Pointing out the county could contribute $7 million sales tax per year to the transit plan, Knight remarked: “$7 million per year for two bus routes in Platte County has us coming up short.”
Plunkett pointed out that in the proposal, over 90% of Platte County’s sales tax contribution would be going to pay for transit services in other parts of the metro area.
Kansas City’s light rail plan includes no actual light rail coming to Platte County. Express buses would provide service to Platte County.
Another commissioner said the light rail plan did not seem to make sense because of the large amount of highways in the Kansas City area.
“Kansas City has such a good interstate system that light rail is not better than our interstate system,” said Tom Pryor, commissioner.
The commission meeting was held a day ahead of a transit meeting in Riverside on Friday, allowing mayors and county commissioners to discuss the proposed regional transit plan.
A regional transit summit on Friday in Riverside provided little new information about a proposed regional light rail and transit system for the Kansas City Metropolitan area.
The summit was attended by mayors and county commissioners from Platte, Clay and Jackson counties. Mark Funkhouser, Kansas City mayor, and Russ Johnson, a Northland city councilman for Kansas City, were present.
The general consensus reached at the meeting was to wait for the Mid-America Regional Council, MARC, to release its updated Smart Moves plan. The Smart Moves plan is a regional transit plan developed to incorporate both Kansas and Missouri in a network of rail and bus transit.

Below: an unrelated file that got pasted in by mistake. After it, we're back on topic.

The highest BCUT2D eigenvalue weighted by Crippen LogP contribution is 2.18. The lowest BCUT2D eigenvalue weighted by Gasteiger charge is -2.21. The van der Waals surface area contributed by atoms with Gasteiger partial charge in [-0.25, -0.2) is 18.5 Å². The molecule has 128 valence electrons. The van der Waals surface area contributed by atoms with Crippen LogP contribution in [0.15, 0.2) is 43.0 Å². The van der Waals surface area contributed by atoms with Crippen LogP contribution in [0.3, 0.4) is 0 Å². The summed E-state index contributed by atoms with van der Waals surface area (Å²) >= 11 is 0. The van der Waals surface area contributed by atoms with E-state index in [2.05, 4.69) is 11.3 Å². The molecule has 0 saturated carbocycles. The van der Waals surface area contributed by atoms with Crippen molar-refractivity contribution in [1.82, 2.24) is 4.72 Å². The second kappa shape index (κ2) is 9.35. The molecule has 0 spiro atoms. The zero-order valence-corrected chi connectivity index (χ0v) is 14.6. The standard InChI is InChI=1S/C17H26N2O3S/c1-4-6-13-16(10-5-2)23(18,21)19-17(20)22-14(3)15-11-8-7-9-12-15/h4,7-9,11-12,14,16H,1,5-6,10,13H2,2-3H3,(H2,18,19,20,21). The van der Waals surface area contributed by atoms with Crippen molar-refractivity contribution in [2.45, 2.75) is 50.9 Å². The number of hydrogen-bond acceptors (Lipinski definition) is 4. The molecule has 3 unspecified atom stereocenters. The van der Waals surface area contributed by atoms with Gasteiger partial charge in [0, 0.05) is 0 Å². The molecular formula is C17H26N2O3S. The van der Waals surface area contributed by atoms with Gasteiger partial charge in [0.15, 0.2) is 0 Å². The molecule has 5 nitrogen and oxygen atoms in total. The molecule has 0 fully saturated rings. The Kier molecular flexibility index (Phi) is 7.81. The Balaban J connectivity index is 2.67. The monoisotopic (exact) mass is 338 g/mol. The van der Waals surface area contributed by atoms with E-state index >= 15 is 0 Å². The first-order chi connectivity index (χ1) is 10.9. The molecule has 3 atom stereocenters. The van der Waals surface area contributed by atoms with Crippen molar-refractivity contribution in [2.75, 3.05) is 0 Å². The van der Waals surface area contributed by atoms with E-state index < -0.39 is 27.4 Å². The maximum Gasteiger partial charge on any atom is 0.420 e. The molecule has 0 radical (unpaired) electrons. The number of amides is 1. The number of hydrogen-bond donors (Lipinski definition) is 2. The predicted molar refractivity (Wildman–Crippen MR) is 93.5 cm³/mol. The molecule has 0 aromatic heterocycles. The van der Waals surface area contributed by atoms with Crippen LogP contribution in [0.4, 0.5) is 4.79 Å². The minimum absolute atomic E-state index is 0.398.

“We should look at the Smart Moves plan first,” said Kathy Rose, Riverside mayor. “The goal is to build on the Smart Moves plan and put together an internet web survey to let input shape the final plan.”
One of the items discussed at the meeting was the way to finance the regional system with the tax money.
According to Craig Porter, Clay County eastern district commissioner, a half cent sales tax would generate revenue of approximately $60 million per year.
Porter also said the finance committee studying the plan supported an equal distribution of funds between the three counties for the system and said the plan should require all three counties to approve the plan in order to move forward.
Another point he made was that at the end of the 15-year tax, only 20 percent of the operating cost would come from fares on the system and the rest would have to be subsidized.
“This will never be paid for, it will always be subsidized,” said Porter. “There will always be some kind of tax in place to fund it.”
Some of the county commissioners have expressed reluctance at placing the proposed 1/2-cent sales tax on the November ballot without a firm transit plan in place.
“When we're spending this amount of money, the public expects us to have this figured out before going to them,” said Betty Knight, Platte County presiding commissioner.
However, Kansas City has committed to placing a light rail starter line on the ballot in November. Kansas City Councilman Russ Johnson has promised the starter line after the Kansas City Council voted to do away with a voter-approved light rail initiative from November 2006.
“Kansas City intends to build a piece of the regional system, then it will be able to be extended or expanded,” said Johnson. “We believe we will win in November.”
The group will meet again on July 25 at the Gladstone Community Center.